By now you have probably heard that Rep. Billy Long (R-7) thinks that Missourians really want the sequester to hit harder – the cuts weren’t deep enough to satisfy them:
“The people that I’ve talked to seem to be doing well. In fact, when I got [sic] out in restaurants here in town [i.e. in Springfield], people come up to me. They want to see more sequestration, not less,” he said, according to KOLR 10 television.
At least now we know where Billy does his constituent outreach. Nevertheless, it’s not hard to make the case that when it comes to economic pain, he’s talking to the wrong people. Yesterday, we outlined here some sequestration cuts that have already hit home, and, as Think Progress notes, the pain has just barely gotten started:
… Cuts to defense spending will hurt the state, which is home to two large installations, Fort Leonard Wood and Whiteman Air Force Base. Whiteman officials have already cut flight training time by 10 percent, eliminated non-essential travel, and frozen civilian hiring.
The pain could pick up speed as the year continues. The state’s Head Start program is likely to drop 1,200 children in total, and its education system overall will lose $11.9 million in funding, putting 160 education jobs at risk, serving 17,000 fewer students, and funding 60 fewer schools. Up to 8,000 civilian defense employees could be furloughed, resulting in the loss of $40 million in wages. A variety of other programs will lose significant money, including meals for seniors, air and water protection, domestic violence services, job search assistance programs, and law enforcement and public safety.
Of course Billy’s budget cutting fervor has its limits. When asked late in February if congressmen should have their pay cut in the same way that sequestration would cut other federal employees pay, Billy just couldn’t see it:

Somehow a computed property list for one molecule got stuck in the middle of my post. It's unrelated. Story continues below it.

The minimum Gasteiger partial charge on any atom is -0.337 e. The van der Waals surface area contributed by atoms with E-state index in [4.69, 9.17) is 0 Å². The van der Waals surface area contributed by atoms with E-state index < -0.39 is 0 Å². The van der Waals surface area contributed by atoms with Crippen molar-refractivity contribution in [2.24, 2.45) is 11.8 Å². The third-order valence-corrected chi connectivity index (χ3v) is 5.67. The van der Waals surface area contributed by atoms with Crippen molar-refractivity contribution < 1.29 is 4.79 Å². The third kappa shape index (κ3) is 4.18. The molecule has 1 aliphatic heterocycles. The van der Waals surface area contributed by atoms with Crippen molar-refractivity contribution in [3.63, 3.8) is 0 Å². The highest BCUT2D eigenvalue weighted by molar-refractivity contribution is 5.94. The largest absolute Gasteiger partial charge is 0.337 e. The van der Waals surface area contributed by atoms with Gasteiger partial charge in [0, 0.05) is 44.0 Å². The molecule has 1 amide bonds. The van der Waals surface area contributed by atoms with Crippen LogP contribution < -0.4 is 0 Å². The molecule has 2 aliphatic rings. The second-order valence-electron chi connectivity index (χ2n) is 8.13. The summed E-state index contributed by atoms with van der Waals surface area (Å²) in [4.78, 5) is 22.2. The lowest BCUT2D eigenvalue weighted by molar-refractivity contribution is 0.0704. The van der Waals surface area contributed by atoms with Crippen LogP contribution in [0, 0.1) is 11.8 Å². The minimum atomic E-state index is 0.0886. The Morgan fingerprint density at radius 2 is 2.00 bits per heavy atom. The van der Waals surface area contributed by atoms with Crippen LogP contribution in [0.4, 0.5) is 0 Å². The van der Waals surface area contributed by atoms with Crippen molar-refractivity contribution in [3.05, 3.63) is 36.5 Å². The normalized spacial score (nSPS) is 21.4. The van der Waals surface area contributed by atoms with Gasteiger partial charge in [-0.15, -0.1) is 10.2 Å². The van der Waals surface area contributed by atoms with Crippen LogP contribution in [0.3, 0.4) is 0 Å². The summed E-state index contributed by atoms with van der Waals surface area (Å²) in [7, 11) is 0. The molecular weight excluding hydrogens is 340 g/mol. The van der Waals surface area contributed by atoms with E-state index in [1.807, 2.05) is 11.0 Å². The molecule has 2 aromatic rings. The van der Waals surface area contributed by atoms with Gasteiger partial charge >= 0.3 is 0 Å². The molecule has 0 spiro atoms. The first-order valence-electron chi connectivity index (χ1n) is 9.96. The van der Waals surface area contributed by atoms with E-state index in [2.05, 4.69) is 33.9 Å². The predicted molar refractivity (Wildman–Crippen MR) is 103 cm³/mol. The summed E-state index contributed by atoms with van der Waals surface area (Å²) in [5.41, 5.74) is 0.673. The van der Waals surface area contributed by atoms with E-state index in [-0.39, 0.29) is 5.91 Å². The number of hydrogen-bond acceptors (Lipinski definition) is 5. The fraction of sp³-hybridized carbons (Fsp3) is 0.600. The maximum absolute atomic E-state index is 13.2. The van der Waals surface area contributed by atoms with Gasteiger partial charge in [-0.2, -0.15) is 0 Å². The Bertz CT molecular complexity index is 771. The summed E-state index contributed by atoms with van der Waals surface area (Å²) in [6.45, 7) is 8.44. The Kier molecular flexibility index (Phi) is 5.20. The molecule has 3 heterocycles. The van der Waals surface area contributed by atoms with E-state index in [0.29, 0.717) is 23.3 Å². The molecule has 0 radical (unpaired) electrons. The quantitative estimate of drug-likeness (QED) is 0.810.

Asked if he should have to take a pay cut in his $174,000 salary, Long tells a CNN reporter, “I don’t think so. Raise our pay.”
To be fair, this sentiment, sincere though it may have been, was directly contradicted by a press release that Billy had circulated a few days earlier in which he took credit for voting for H.R. 273, calling for cuts to the pay of all federal workers, including congressmen – which, it seems, he really did. So what was behind this vote? Was Long confused, or did he just give in to peer pressure and go along with the GOP majority to get along? I guess they don’t call it “lock-step” for nothing. But it’s gratifying to learn that it hurt him to do it.
UPDATE:Seems Billy really has been hearing from all the wrong people – plenty of his constituents aren’t too happy about his take on what’s happening in his district vis-a-vis the sequester cuts.
Also, The Erstwhile Conservative’s Duane Graham, who I believe is a resident of Billy’s hometown, Springfield, provides some insights on how and where Billy gathers his insights – such as restaurants serving 30 dollar entrees.